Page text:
Laurie Thompson (1938-2015) was an academic and translator, who introduced Henning Mankel’s fictional detective, Kurt Wallander, to the British public.
Thompson was born in York and named Laurence Arthur. His father, Leslie, worked as a typesetter and later a proofreader with the Yorkshire Evening Press. Before her marriage, his mother Madge had worked as a sweet packer at Rowntrees. Laurie was educated at Nunthorpe Grammar School and sung in the choir of St Lawrence’s church.
Thompson completed an intensive course in Russian, while he was doing his National Service. He also carried out Special Intelligence Duties at the Ministry of Defence in London. His first three translations, done at this time, were books on electronics. After leaving the army, he read German at the University of Manchester; he was the first member of his family to attend university. After graduating he moved to Umeå in northern Sweden to teach English in schools and evening classes. After this, he became a lecturer in English at the University of Umeå.
Thompson met Birgitta Åkerstedt at a student conference in Sonnenberg in the Harz Mountains in Germany. They married in 1963; their son, Eric, was born in 1966. Laurie and Birgitta returned to Britain in 1967; he became a lecturer in German and Swedish at the University College of Wales in Aberystwyth. He was awarded a PhD in 1979 for a thesis entitled The works of Stig Dagerman. He moved to St David’s University College in 1983 to become Head of Swedish. He was Head of the School of Modern Languages at Lampeter from 1991 to 1995. He was a brilliant and inspiring language teacher, able to bring literary texts to life for students. His language exercises were infamous. A former pupil remembered that, ‘The sentences could be so ludicrous that the exercise often proved difficult because of outbursts of laughter.’ On the other hand, he was extremely hard-working and expected his students to work hard too. He took early retirement in 1997, continuing as a part-time lecturer until 2000.
However, Thompson was probably best known as a translator, particularly of Scandinavian crime fiction. He was once advised, ‘If you are going to be any good as a translator, you must have the approach of a writer and be able to use the English language like a writer.’ British interest in Scandi crime or Nordic noir arguably began with Henning Mankell’s Wallander stories. These featured a depressive and antisocial but intensely methodical detective, based in Ystad in southern Sweden. Starting with The White Lioness, (den Vita Lejoninnan), Thompson translated five of the books. It was said of him that he had ‘an undoubted knack of turning Inspector Kurt Wallander’s gory investigations into plausible English.’ He regularly consulted a police inspector to ensure that the descriptions of police procedure were accurate. He also translated ten of Manning’s other novels.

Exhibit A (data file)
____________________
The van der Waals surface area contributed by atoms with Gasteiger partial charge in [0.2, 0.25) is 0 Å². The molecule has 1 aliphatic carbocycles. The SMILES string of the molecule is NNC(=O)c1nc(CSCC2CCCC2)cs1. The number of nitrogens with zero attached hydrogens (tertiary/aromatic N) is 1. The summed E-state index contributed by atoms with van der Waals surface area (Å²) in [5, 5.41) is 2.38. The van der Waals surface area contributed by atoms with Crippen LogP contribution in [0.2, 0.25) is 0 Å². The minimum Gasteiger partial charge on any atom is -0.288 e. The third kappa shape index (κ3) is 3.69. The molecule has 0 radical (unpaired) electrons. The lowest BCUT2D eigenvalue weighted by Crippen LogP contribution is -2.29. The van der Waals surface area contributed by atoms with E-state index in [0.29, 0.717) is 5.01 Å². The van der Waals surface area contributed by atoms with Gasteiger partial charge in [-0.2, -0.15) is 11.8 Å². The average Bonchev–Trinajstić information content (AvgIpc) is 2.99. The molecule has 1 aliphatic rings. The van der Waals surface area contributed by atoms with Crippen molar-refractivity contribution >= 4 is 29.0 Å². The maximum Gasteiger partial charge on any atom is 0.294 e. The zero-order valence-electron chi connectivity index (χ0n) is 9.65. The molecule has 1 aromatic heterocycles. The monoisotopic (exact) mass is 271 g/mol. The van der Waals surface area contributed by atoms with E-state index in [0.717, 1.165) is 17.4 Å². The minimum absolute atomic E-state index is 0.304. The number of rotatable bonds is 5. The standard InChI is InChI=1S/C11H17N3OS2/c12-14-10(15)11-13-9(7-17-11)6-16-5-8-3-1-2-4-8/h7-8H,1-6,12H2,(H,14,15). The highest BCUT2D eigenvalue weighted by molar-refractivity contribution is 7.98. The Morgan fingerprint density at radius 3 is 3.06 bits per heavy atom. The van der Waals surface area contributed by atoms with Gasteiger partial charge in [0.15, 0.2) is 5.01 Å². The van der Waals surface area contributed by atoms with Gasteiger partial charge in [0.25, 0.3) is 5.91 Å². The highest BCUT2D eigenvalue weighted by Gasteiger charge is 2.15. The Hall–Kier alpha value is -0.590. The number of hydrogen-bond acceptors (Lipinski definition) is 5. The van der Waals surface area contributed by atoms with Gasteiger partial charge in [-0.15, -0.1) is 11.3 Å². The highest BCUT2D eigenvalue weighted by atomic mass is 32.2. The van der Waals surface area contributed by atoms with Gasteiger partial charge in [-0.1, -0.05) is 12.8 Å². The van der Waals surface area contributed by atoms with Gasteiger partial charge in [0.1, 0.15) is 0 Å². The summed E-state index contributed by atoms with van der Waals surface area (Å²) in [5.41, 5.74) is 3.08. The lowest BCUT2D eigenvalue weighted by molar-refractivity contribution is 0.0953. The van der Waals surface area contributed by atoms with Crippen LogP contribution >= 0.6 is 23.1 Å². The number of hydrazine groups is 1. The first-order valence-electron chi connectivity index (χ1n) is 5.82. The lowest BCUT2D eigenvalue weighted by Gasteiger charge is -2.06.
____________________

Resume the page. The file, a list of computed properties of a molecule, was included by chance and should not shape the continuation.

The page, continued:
Thompson’s success with Wallander meant that his skills were in demand from other leading Swedish authors. He translated around fifty novels in all, including those written by Håkan Nesser, Åke Edwardson, Åsa Larsson and Mikael Niemi. He was able to get under the skin of a story, setting exactly the right tone. However, he was also noted for his rigour. The first series of Wallander on British TV was filmed in Swedish and shown on BBC4 with subtitles. Thompson was irritated by its sloppy rendering of Swedish swearwords. He built up relationships with most of his authors, feeling ‘We translators are playing around with their babies after all.’ However, he also commented, ‘If I have a problem that’s insoluble I can get in touch with Mankell and he will answer. But the bottom line is, he isn’t terribly interested in the translator.’
Thompson was a founder member of SELTA, the Swedish-English Literary Translators’ Association. He was also a long-serving editor of its journal, Swedish Book Review; its aim was to reach ‘those with a professional interest in Swedish literature … and an increasing number of ordinary people with an amateur interest in Swedish books.’ He was awarded an honorary doctorate by the University of Linköping in 1986. In 1992 he was awarded the Royal Order of the Polar Star for his services to Swedish literature and culture.
Thompson was diagnosed with bowel cancer in 2010; he was determined to fight his illness and to go on working. Ironically, he even translated Henning Mankell’s cancer diaries, when both men were nearing the end of their lives. He died in Glangwili Hospital on June 8 2015. His funeral service was held at the university chapel in Lampeter later that month.
Laurie Thompson – translator who introduced British readers to bestselling Swedish crime fiction such as Wallander. (2015, June 23). Times. Retrieved February 15 2021 from https://infoweb-newsbank-com.ezproxy.uwtsd.ac.uk/resources/doc/nb/news/15625DBF1751F498?p=UKNB
Rees, J. (2006, April 22). While some authors enjoy celebrity status, too often their translators remain unrecognised and unseen. Jasper Rees talks to the men and women who juggle a reader’s sensitivity, a writer’s talent and a publicist’s enthusiasm to bring foreign literatu [sic]. Daily Telegraph. Retrieved February 15 2021 from https://infoweb-newsbank-com.ezproxy.uwtsd.ac.uk/resources/doc/nb/news/11137D0041EB0EF0?p=UKNB
Aberystwyth University. (2015). Laurence Arthur Thompson (1938-2015). Retrieved February 15 2021 from https://www.aber.ac.uk/en/development/alumni/obituaries/obituary-profiles/laurence-arthur-thompson/